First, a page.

The winter season

Larry G. Field
Thursday, January 24, 2019
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(editor’s note: Last week’s Outlook featured the first two parts of

a gardening series written by Larry G. Field. There are a number of topics coming up in future columns that will interest the many gardeners in our area. Field is going to cover growing many popular and tasty vegetables, including beans, beets and asparagus. Depending on your dedication, these might be columns to clip!)

Many of your readers probably think it is winter. To an experienced gardener, it is garden preparation season. It is time to mail early for discounted seeds, time to prepare for planting of bedding plants, and much more.

Notice that the title is “the winter season,” not “the off season.” There is no off season to gardening. Change oil in your motorized tools, sharpen your hand tools, stake your garden so you know your seed needs, remove plant waste, repair the irrigation system, improve the edging, process your harvest, haul manure, sand, etc., analyze your past results, etc.

Approximately half a century ago I read a very accurate statement in the “Organic Gardening” magazine. It went something like this, “The best way to enjoy quality fresh grown vegetables is to cultivate a good Gardener.” This immediately rings two bells. First, most experienced gardeners grow far more than they can utilize; properly cared for gardens are massive producers.

The second point is that only an experienced gardener can tell you how much work, planning, time and responsibility must be dedicated to achieve a good garden. If you plan to use this series of articles, as I hope, to start or improve a garden, don’t expect to till some ground in the spring, scatter seeds, and go back in the fall to collect a year’s supply of produce. It doesn’t work that way! Don’t attempt a garden unless you plan to work.

When participating in the Farmers Market, we had to harvest daily to collect produce at the peak of perfection. Customers are fussy and home growers should be even fussier. Most summers we take at least one vacation of a week, nine days with weekends. Nearly every time we will miss a crop. If the crop is approaching ready when we begin the vacation, it will be past its prime when we return. If the “faint of heart” are encouraged by these articles to grow, begin very small and with a minimum of investment. If you become hooked by watching things grow and by eating the best produce available, you can always expand and invest.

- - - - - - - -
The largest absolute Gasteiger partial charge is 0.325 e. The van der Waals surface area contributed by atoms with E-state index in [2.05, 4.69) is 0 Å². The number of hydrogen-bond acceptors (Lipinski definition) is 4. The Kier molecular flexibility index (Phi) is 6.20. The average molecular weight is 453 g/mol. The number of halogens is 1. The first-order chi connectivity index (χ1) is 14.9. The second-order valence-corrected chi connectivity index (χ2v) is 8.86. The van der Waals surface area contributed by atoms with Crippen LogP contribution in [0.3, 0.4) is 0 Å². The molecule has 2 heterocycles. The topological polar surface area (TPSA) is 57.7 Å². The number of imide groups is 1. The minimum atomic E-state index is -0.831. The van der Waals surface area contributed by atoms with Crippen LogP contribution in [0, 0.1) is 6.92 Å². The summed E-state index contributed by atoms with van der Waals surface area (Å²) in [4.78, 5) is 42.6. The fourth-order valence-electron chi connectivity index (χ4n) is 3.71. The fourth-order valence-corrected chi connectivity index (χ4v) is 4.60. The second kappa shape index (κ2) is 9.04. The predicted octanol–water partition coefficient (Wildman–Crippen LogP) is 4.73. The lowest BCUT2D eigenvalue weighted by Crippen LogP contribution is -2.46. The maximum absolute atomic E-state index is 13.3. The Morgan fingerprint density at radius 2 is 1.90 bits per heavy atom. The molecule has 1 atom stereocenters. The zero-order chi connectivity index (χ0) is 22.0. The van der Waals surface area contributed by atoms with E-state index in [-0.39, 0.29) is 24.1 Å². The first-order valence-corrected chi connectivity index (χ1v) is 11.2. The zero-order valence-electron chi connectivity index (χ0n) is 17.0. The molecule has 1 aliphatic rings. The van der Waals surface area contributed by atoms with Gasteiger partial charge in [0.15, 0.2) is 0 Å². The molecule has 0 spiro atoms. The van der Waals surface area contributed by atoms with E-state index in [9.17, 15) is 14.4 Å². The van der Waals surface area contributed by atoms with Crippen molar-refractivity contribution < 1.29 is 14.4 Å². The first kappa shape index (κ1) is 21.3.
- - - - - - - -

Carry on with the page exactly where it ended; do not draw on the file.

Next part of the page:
After leaving my parent’s home, my first garden was a 9 x 9

foot plot at my rental where I tilled into the gravel at the house end of a narrow driveway. It produced both an abundance of

produce and fish bait, worms and crawlers, from what started as a small, oil contaminated gravel driveway. This first garden was

barely larger than a sheet of plywood!

Winter season is a time of work and study including the

following: Reflect on last Gardening Season’s Results. Utilize

Learning Opportunities: Gardening Magazines and Books, Seed Catalogs, Computer and Library information, Seed Packages, Herbicide, Pesticide and Fertilizer product labels, any gardening

print that finds its way to you. Learn from Experts: Gardeners,

Seed/Plant Providers, County Extension Agents, YOUR OBSERVATIONS. Don’t miss a learning opportunity!

Upcoming Events

Monday, July 13, 2020
2nd Mondays, 6:30 p.m., at Wood's Powr-Grip, 908 West Main St., use the west entrance, open to the public. 
Monday, July 13, 2020
2nd Tuesday, 6 p.m., Laurel Public Library
Monday, July 13, 2020
Mondays, 1:30 p.m., 201 1/2 E Main St.
Monday, July 13, 2020
Second & fourth Monday at 11 a.m., Big Horn Resort, 1801 Majestic Lane, 281-8455
Monday, July 13, 2020
Free, 2nd Monday, 3-5 p.m., Frontier Cancer Center, 1315 Golden Valley Cir., Billings, 800-227-2345
Tuesday, July 14, 2020
2nd and 4th Tuesdays, 5:30 p.m., Council Conference Room


Will you be attending the Laurel Chamber of Commerce’s Car Show and Downtown Laurel Farmer’s Market this Saturday?

The Laurel Outlook


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